Hi, To answer both questions:
Normalizing to 50% before you start to edit a file doesn't make much
sense to me. If for instance the peak level is - 10 dB and the
average value is -20 dB, and you are gonna normalize to 50 %, you
will lower the level that much, that you are gonna loose enough bits
to code the signal.
If however you make sure that each file has about 10 or 12 dB
headroom before editing, that would make sense to me ; now you can
safely do edits and know that you have about 80 dB signal and about
10 dB headroom.
With some filter settings the total level of the sound is lowered (or
raised) compared to the situation before the edit. In that case it
could be that your filtered part has a different level compared to
the unedit parts before and after your edit.
[assuming that you selected a small part of a file]
This is VERY audible ; thus unwanted. In that case the pre and post
normalizing acts like a sort of auto-gain feature.
[also at the same time, the edits are done with max bitwidth thus
Same goes for compressors ; the actually limit the loud peaks, so the
peaks are lowered, by choosing the auto-gain feature you make sure
that the peak levels remain the same ; the RMS will be changed.
--- In Klas Strandberg
> And what about programs which normalize automatically? Even twice?
> At my WaveLab, there are squares to mark to enable or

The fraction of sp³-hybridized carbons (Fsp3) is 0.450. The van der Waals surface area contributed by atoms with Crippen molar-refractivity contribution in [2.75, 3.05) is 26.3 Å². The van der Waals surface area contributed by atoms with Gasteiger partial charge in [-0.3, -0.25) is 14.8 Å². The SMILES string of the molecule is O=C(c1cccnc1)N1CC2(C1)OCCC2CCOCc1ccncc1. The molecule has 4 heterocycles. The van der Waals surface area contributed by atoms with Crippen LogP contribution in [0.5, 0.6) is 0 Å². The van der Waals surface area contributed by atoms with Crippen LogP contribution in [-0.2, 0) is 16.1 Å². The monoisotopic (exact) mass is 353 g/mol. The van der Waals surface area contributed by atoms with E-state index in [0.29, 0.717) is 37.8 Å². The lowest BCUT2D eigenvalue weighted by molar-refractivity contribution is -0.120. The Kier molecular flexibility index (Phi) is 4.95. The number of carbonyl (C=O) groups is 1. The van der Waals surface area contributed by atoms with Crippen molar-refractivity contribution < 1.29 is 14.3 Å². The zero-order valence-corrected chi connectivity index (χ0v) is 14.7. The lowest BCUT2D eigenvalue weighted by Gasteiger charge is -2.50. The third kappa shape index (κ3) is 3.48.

> before" and "normalize after". If I don't remove the marks, the
> will not only filter, but also normalize the file both before and
> operation. Automatically.
> WaveLab is made by Steinberg, which has (as far as I know) an
> How come they propose such a thing? One may very well think that
> is a "safe" operation?
> >> I have an opinion on that: never normalize. Never. No need for
> >> the last stage of CD mastering, overall levels might be raised
> >> loudest sounds are close to max or limited close to max, but
> >> as far as you want to go. In intermediate steps, you need
> >> for processing.
> >What about normalizing to 50%. I do this on all my recordings
before I start
> >to edit?. Am I making a mistake? I use CoolEdit.
> >John V. Moore Nature Recordings
> Telinga Microphones, Botarbo,
> S-748 96 Tobo, Sweden.
> Phone & fax int + 295 310 01
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